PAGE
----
The seven North Sea Region Programme countries are Sweden, Denmark, Germany, the Netherlands, the Flemish Region of Belgium, the UK and Norway. The region is connected by the North Sea, and the Programme area is made up of regions in the six Member States and Norway that border the North Sea. The areas in the region share many of the same problems and challenges. By working together and sharing knowledge and experiences it is hoped that a sustainable and balanced future will be secured for the whole region. A principal aim of the Programme is to expand the scope of territorial cooperation and focus on high quality projects in innovation, the environment, accessibility, and sustainable and competitive communities.
The aim of the Programme is to make the North Sea Region a better place to live, work and invest in.
By this we mean that the North Sea Region Programme has a role in enhancing the overall quality of life for residents of the North Sea Region by ensuring that there is access to more and better jobs, by sustaining and enhancing the acknowledged environmental qualities of the region, by improving accessibility to places and ensuring that our communities are viable, vibrant and attractive places to live and work.
This endeavour translates into four Programme priorities, which are to promote transnational co-operation that:
- Priority 1 – Building on our Capacity for Innovation
The development and introduction of new and improved products and services is crucial for the long-term competitiveness of an economy. Innovation can offer new economic opportunities for areas that are experiencing the challenges of economic restructuring. The North Sea Region has a strong reputation for R&D and innovation, although this is not uniformly distributed. It is crucial that we build on this base if we are to confront the challenges of the future and make the North Sea Region a better place in which to live, work and invest.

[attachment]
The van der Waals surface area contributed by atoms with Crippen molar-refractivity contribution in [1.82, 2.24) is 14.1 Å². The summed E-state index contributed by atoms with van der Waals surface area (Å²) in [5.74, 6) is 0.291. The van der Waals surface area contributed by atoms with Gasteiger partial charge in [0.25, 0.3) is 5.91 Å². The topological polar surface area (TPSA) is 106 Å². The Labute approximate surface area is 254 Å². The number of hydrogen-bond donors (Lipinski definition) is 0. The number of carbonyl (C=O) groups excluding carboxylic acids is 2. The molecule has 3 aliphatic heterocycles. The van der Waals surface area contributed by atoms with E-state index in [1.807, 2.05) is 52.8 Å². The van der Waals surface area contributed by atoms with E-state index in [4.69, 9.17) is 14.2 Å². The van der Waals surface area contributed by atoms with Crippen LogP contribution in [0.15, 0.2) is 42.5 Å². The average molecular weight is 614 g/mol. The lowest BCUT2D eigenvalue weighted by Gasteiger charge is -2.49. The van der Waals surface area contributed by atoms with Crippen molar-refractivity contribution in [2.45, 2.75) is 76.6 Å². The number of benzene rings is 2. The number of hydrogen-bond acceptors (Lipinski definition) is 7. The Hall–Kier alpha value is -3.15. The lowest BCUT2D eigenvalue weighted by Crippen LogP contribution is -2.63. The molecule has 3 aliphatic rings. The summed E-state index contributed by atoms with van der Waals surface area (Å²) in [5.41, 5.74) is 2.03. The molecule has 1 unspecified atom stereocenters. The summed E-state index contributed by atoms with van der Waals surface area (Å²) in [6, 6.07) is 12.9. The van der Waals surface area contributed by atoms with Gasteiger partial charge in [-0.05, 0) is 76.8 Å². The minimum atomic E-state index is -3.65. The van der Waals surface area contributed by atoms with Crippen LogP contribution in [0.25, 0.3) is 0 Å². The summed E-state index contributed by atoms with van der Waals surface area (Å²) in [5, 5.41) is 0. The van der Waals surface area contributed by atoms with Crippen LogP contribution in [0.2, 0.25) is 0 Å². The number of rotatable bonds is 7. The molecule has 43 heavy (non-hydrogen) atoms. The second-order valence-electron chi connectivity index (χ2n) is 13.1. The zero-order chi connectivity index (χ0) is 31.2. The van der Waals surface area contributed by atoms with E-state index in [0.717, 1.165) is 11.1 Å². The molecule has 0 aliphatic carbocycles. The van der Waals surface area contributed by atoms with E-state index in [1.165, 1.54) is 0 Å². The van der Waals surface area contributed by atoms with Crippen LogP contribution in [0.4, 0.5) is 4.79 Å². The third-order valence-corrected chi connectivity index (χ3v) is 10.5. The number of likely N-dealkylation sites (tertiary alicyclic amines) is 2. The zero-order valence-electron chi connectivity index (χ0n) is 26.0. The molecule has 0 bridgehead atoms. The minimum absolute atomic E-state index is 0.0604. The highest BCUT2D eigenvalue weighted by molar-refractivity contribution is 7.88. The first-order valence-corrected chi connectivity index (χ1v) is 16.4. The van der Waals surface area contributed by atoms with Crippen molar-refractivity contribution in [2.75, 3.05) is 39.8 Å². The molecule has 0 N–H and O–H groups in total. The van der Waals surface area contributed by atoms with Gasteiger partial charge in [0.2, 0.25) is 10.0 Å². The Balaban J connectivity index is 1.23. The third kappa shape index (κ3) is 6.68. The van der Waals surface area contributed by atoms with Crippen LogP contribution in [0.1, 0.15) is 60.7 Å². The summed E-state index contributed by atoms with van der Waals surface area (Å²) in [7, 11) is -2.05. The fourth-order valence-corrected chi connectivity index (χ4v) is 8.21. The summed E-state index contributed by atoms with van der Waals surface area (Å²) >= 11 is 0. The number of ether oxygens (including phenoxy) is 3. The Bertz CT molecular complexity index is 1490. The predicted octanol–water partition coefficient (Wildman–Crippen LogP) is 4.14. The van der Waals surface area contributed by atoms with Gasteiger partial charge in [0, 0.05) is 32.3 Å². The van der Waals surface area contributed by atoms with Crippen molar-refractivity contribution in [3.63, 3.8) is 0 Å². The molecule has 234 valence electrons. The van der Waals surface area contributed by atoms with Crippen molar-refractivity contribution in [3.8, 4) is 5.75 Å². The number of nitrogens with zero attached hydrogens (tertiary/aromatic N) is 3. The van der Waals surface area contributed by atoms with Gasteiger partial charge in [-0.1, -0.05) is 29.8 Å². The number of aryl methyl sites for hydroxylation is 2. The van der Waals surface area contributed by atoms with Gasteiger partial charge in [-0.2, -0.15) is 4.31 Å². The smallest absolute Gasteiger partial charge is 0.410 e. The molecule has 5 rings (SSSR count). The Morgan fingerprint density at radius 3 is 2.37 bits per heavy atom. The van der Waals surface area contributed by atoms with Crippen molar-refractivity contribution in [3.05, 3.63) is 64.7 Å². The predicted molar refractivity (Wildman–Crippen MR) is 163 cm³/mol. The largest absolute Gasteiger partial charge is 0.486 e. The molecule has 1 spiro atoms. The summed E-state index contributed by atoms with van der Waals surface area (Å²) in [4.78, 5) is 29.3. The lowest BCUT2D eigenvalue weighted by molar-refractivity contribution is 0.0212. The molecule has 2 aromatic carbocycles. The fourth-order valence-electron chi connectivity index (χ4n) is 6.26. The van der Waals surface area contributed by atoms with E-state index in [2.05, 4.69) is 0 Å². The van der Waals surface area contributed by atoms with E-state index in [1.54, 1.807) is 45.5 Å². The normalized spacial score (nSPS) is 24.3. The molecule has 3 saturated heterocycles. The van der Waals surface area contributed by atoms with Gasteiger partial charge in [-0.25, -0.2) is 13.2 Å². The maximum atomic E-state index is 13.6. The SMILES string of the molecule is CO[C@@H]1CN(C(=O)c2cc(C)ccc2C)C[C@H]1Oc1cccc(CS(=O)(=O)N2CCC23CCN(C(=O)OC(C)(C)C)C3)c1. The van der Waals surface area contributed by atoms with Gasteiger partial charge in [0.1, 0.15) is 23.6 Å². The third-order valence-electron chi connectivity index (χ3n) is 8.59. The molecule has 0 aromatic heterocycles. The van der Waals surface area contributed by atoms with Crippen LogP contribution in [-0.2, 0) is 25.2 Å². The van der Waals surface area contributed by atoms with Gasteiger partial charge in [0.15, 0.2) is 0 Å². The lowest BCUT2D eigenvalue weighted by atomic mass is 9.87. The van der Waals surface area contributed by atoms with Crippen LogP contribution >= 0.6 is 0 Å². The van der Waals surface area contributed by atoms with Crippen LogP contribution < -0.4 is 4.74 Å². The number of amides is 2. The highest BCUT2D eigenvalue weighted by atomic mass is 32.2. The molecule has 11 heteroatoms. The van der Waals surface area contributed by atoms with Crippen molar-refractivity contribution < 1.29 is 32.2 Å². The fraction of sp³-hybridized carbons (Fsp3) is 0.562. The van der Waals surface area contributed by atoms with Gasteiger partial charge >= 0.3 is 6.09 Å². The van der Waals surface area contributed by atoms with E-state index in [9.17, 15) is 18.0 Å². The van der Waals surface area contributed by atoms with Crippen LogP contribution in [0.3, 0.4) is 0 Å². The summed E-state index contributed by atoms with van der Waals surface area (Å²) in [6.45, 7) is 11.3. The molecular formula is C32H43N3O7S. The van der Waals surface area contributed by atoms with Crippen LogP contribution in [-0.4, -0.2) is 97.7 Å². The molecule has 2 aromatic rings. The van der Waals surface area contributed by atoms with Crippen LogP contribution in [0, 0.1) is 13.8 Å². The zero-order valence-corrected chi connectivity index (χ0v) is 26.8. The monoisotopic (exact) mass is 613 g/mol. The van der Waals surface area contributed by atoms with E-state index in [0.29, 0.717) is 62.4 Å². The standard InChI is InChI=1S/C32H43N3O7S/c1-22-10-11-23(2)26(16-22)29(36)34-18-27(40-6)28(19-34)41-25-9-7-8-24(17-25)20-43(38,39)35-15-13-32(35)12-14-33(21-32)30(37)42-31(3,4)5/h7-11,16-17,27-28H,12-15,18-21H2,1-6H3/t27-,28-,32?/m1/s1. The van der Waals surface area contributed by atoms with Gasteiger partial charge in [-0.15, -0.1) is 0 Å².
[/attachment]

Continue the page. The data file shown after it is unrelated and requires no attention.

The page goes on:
- Priority 2 – Promote the Sustainable Management of our Environment
The North Sea Region has a reputation as an area with a high quality environment. This is protected through the application of environmental standards and a culture, which places great store by this resource. Our environment is under pressure though from social and economic uses, as well as the implications of changing environmental conditions. We seek to manage these pressures in order to maintain the value of our environment for the benefit of future generations, and to achieve our aim of making the North Sea Region a better place in which to live, work and invest.
- Priority 3 – Improving the Accessibility of Places in the NSR
Promoting better levels of accessibility and connectivity is crucial to achieving the wider objectives of this Programme. This includes the access of places for people and for the movement of goods. In speaking of accessibility we are not only thinking of physical infrastructure but also of the logistics technologies and procedures that are so important in enabling, and maximising, the efficient movement of goods and people. Through transnational cooperation actions we aim to improve the access
The Programme contributes strongly to the aims of the revised Lisbon and Gothenburg strategies and the shared objectives of the national partners. It draws on the Community Strategic Guidelines on Cohesion and the National Strategic Reference Frameworks of the Member States involved in the programme to ensure a strong strategic consistency.
The Steering Committee is responsible for approving or rejecting projects.
It is composed of representatives from each of the countries involved in the Programme, including representatives from the national and regional levels to ensure efficiency and broad representation.
The chairmanship and co-chairmanship of the committee alternate between all of the countries involved in the Programme. Decisions are reached by consensus.
The Monitoring Committee supervises the Programme and is responsible for ensuring the quality and effectiveness of implementation and the accountability of Programme operations.
The Monitoring Committee is composed of representatives from each of countries involved in the Programme, the chair and co-chair of the Steering Committee and an advisor from the European Commission.
The chairmanship and co-chairmanship of the Committee alternate between the Member States.